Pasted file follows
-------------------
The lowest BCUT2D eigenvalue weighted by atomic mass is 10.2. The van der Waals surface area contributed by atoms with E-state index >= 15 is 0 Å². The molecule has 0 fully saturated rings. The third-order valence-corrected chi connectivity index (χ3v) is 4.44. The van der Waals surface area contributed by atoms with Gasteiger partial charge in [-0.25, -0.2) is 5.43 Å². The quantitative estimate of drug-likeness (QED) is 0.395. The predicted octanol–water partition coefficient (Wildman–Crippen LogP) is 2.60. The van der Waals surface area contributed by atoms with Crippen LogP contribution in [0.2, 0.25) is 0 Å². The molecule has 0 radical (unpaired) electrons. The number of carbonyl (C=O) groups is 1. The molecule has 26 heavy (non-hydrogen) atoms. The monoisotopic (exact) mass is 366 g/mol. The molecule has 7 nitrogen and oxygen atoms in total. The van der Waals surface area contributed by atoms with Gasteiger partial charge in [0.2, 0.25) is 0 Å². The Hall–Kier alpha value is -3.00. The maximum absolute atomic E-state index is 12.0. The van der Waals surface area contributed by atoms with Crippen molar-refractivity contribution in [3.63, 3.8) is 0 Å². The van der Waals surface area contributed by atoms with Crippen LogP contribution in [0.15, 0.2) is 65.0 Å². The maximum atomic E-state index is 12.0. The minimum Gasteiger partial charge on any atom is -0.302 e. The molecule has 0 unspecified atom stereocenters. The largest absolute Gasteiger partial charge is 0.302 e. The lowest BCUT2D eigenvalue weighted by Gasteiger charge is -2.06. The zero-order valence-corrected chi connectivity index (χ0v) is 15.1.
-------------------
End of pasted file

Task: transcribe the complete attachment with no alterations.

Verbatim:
The lowest BCUT2D eigenvalue weighted by atomic mass is 10.2. The van der Waals surface area contributed by atoms with E-state index >= 15 is 0 Å². The molecule has 0 fully saturated rings. The third-order valence-corrected chi connectivity index (χ3v) is 4.44. The van der Waals surface area contributed by atoms with Gasteiger partial charge in [-0.25, -0.2) is 5.43 Å². The quantitative estimate of drug-likeness (QED) is 0.395. The predicted octanol–water partition coefficient (Wildman–Crippen LogP) is 2.60. The van der Waals surface area contributed by atoms with Crippen LogP contribution in [0.2, 0.25) is 0 Å². The molecule has 0 radical (unpaired) electrons. The number of carbonyl (C=O) groups is 1. The molecule has 26 heavy (non-hydrogen) atoms. The monoisotopic (exact) mass is 366 g/mol. The molecule has 7 nitrogen and oxygen atoms in total. The van der Waals surface area contributed by atoms with Gasteiger partial charge in [0.2, 0.25) is 0 Å². The Hall–Kier alpha value is -3.00. The maximum absolute atomic E-state index is 12.0. The van der Waals surface area contributed by atoms with Crippen molar-refractivity contribution in [3.63, 3.8) is 0 Å². The van der Waals surface area contributed by atoms with Crippen LogP contribution in [0.15, 0.2) is 65.0 Å². The maximum atomic E-state index is 12.0. The minimum Gasteiger partial charge on any atom is -0.302 e. The molecule has 0 unspecified atom stereocenters. The largest absolute Gasteiger partial charge is 0.302 e. The lowest BCUT2D eigenvalue weighted by Gasteiger charge is -2.06. The zero-order valence-corrected chi connectivity index (χ0v) is 15.1.